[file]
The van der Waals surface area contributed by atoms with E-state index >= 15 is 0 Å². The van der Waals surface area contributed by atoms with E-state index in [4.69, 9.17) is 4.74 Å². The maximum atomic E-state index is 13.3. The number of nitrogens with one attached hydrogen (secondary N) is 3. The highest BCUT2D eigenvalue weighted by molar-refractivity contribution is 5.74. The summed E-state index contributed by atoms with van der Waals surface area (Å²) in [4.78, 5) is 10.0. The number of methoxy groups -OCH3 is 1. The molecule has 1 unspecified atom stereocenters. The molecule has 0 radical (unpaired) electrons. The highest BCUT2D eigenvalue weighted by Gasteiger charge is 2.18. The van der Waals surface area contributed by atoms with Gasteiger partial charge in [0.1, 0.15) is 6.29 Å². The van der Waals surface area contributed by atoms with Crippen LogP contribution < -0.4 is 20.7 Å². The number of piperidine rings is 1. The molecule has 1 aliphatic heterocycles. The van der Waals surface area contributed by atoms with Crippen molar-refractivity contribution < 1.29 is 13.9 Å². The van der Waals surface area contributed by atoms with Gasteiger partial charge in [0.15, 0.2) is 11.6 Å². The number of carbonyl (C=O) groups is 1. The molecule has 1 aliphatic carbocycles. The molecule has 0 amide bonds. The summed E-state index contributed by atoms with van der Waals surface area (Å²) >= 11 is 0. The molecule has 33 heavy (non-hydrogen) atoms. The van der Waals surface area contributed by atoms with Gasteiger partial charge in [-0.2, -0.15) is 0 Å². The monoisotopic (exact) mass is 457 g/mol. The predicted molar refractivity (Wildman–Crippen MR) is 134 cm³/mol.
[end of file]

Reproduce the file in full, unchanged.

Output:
The van der Waals surface area contributed by atoms with E-state index >= 15 is 0 Å². The van der Waals surface area contributed by atoms with E-state index in [4.69, 9.17) is 4.74 Å². The maximum atomic E-state index is 13.3. The number of nitrogens with one attached hydrogen (secondary N) is 3. The highest BCUT2D eigenvalue weighted by molar-refractivity contribution is 5.74. The summed E-state index contributed by atoms with van der Waals surface area (Å²) in [4.78, 5) is 10.0. The number of methoxy groups -OCH3 is 1. The molecule has 1 unspecified atom stereocenters. The molecule has 0 radical (unpaired) electrons. The highest BCUT2D eigenvalue weighted by Gasteiger charge is 2.18. The van der Waals surface area contributed by atoms with Gasteiger partial charge in [0.1, 0.15) is 6.29 Å². The van der Waals surface area contributed by atoms with Crippen LogP contribution < -0.4 is 20.7 Å². The number of piperidine rings is 1. The molecule has 1 aliphatic heterocycles. The van der Waals surface area contributed by atoms with Crippen molar-refractivity contribution < 1.29 is 13.9 Å². The van der Waals surface area contributed by atoms with Gasteiger partial charge in [0.15, 0.2) is 11.6 Å². The number of carbonyl (C=O) groups is 1. The molecule has 1 aliphatic carbocycles. The molecule has 0 amide bonds. The summed E-state index contributed by atoms with van der Waals surface area (Å²) >= 11 is 0. The molecule has 33 heavy (non-hydrogen) atoms. The van der Waals surface area contributed by atoms with Gasteiger partial charge in [-0.2, -0.15) is 0 Å². The monoisotopic (exact) mass is 457 g/mol. The predicted molar refractivity (Wildman–Crippen MR) is 134 cm³/mol.